Got questions about our project? You can contact at repliCATSemail@example.com.
However, here’s a list of frequently asked questions that might help.
- What is “replication” and “reproducibility”?
Confusingly, when people talk about "replication" and "reproducibility", they sometimes are talking about slightly different things. For us, a replication, specifically, a direct replication is to independently repeat a study using the procedures or methods of the original study as closely as possible to see if the same findings are obtained. Reproduction, specifically, a computational reproduction is to re-analyse an existing data set to see if the statistical outputs originally reported in a study can be recovered. If a study computationally reproduces, it suggests a minimum standard for assessing the value of a scientific claim, particularly when a direct replication of a study is not feasible.
- Does repliCATS stand for something?
Yes. The “CATS” in repliCATS is an acronym for Collaborative Assessment for Trustworthy Science.
- Who is part of your research team?
We are an interdisciplinary research team based predominantly at the University of Melbourne. You can meet the research team here.
- What are the aims of the repliCATS project?
We are developing and testing methods to elicit accurate predictions about the likely replicability and reproducibility of published research claims in the social sciences. As you may be aware, some large scale, crowdsourced replication projects have alerted us to the possibility that replication success rates may be lower than we once thought. Our project will assist with the development of efficient methods for critically evaluating the evidence base of social science research.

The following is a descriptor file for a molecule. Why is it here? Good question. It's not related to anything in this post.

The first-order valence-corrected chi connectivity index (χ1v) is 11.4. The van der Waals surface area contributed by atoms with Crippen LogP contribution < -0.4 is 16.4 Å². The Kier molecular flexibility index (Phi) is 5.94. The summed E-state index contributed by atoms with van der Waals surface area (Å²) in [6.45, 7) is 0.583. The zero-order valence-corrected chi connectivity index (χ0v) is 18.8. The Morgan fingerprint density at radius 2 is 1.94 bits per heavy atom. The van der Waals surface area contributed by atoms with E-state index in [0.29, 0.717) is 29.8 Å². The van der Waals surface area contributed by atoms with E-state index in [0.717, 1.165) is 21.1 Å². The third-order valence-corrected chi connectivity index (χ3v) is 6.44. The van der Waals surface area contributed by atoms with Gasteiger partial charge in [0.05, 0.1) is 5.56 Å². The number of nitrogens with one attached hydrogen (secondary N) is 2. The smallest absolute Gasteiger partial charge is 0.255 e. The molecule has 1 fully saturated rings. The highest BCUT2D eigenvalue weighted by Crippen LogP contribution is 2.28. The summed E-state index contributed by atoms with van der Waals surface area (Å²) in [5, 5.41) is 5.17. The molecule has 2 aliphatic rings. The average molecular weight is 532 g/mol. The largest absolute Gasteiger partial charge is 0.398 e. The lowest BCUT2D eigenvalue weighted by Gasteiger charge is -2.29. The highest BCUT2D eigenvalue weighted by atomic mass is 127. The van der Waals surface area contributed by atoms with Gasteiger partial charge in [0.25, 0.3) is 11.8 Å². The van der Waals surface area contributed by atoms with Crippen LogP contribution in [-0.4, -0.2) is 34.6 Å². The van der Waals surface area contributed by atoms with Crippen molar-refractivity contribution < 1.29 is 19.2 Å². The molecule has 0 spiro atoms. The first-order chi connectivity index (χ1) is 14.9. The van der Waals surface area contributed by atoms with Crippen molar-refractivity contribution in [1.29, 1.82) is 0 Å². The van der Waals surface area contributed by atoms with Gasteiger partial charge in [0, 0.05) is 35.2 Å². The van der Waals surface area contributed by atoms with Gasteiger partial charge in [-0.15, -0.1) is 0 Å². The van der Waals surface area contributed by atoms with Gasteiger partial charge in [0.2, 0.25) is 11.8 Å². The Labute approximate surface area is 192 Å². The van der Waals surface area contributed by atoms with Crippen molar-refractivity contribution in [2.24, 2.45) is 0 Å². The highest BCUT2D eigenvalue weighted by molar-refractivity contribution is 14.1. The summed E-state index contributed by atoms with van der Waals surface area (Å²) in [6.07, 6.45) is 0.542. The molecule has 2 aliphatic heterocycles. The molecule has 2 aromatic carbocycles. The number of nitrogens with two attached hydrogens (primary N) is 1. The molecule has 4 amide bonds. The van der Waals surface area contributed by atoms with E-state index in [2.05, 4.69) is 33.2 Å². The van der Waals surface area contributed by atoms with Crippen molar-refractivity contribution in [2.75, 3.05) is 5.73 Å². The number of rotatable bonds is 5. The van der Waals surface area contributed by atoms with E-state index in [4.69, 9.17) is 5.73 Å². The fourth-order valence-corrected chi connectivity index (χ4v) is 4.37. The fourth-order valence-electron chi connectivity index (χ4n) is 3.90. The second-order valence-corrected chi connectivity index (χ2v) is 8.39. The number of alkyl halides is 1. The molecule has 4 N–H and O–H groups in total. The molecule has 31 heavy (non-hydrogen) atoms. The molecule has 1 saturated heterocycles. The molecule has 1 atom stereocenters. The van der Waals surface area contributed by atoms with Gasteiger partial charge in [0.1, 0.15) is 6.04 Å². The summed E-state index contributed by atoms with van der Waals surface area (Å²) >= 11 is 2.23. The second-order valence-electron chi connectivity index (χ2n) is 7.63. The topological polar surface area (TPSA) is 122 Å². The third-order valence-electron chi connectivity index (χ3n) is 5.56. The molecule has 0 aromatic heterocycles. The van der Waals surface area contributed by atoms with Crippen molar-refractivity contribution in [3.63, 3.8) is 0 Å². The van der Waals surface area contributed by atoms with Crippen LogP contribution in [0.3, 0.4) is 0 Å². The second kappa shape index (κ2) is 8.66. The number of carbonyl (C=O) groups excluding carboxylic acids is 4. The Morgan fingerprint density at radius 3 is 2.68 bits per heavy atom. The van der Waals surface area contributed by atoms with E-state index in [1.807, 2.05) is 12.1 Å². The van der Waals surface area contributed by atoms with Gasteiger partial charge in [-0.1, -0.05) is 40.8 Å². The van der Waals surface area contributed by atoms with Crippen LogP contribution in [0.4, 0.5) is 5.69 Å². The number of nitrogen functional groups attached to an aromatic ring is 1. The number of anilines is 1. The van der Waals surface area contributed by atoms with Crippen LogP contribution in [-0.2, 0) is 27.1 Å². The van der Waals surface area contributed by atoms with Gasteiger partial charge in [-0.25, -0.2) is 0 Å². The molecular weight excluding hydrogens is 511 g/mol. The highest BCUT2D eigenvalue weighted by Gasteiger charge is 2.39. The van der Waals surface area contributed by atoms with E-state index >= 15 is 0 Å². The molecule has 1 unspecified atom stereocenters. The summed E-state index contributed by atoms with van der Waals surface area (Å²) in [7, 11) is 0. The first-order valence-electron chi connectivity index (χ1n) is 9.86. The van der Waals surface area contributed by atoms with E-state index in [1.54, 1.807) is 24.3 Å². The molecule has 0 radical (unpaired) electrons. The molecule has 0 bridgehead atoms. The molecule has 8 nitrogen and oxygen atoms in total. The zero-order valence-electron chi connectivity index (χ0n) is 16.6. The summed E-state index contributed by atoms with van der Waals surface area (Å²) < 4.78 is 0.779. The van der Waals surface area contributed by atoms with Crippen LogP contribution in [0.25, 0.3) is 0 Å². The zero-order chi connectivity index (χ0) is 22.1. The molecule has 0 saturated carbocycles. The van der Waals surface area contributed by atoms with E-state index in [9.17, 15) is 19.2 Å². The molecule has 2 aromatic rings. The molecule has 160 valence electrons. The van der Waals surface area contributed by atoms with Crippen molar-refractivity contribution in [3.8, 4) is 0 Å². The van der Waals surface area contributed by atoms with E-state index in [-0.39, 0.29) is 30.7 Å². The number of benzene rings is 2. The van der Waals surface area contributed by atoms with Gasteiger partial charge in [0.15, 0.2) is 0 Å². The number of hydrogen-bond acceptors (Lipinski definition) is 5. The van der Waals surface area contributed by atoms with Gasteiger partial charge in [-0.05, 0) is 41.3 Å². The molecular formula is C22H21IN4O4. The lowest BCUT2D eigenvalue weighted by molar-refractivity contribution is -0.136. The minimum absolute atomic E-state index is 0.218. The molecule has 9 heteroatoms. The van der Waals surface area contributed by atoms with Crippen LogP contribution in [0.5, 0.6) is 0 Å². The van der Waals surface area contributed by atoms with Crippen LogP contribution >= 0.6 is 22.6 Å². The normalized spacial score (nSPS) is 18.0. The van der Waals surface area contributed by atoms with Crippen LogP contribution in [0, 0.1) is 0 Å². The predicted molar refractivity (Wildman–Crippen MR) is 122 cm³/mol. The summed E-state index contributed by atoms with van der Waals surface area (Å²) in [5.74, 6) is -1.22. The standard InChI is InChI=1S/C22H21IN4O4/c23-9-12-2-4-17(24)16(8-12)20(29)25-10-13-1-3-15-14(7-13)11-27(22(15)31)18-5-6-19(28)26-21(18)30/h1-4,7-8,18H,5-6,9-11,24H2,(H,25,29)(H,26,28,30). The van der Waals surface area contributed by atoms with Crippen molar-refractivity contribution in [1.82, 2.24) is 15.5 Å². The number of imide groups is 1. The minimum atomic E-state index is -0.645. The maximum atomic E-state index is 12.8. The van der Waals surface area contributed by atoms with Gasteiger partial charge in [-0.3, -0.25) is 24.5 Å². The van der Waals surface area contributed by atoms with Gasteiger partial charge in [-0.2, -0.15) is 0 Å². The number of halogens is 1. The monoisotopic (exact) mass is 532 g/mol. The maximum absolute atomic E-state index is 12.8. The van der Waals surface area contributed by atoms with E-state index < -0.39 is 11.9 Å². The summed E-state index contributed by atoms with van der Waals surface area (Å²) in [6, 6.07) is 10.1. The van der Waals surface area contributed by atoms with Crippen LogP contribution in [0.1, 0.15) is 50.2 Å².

- What is the IDEA protocol?
The IDEA protocol is a structured protocol for eliciting expert judgments based on the Delphi process. IDEA stands for Investigate, Discuss, Estimate, Aggregate. Applying the IDEA protocol involves recruiting a diverse group of experts to answer questions with probabilistic or quantitative responses. Experts first investigate the questions and clarify meanings of terms, reducing variation caused by linguistic ambiguity. They provide their private, individual estimate, using a 3- or 4-step method (highest, lowest, best guess). The group’s private estimates are revealed; group members can then see how their estimates sit in relation to others. The group discusses the results, shares information and cross-examines reasoning and evidence. Group members individually provide a second and final private estimate. These second-round estimates are then combined using mathematical aggregation. The strengths of the IDEA protocol in eliciting predictions of the likely replicability of research claims lies in the stepped, structured nature of the approach. The feedback and discussion components of the IDEA protocol both function to reduce overconfidence in estimates, which is a known limitation of expert elicitation methods. The discussion component of the IDEA protocol also allows experts to account for private information which could substantially alter the likely replicability assessment of a research claim.
- Can I collaborate on this project?
Yes! We hope to crowdsource expert judgements from a diverse range of participants in the following broad disciplines:
- political science
- public administration
- marketing, and
If you are interested in participating, subscribe to our mailing list so we can contact you when we are ready to begin the next phase of the project.
- If I participate, what’s in it for me?
Your participation will help us to refine methods for predicting the replicability of social and behavioural science claims. Any data we collect could drastically change the way we think about published research evidence. For individuals participants, it also provides the opportunity to develop your skills, through peer interactions, and to become more critical consumers of the research literature.
- Where I can get more information about the project?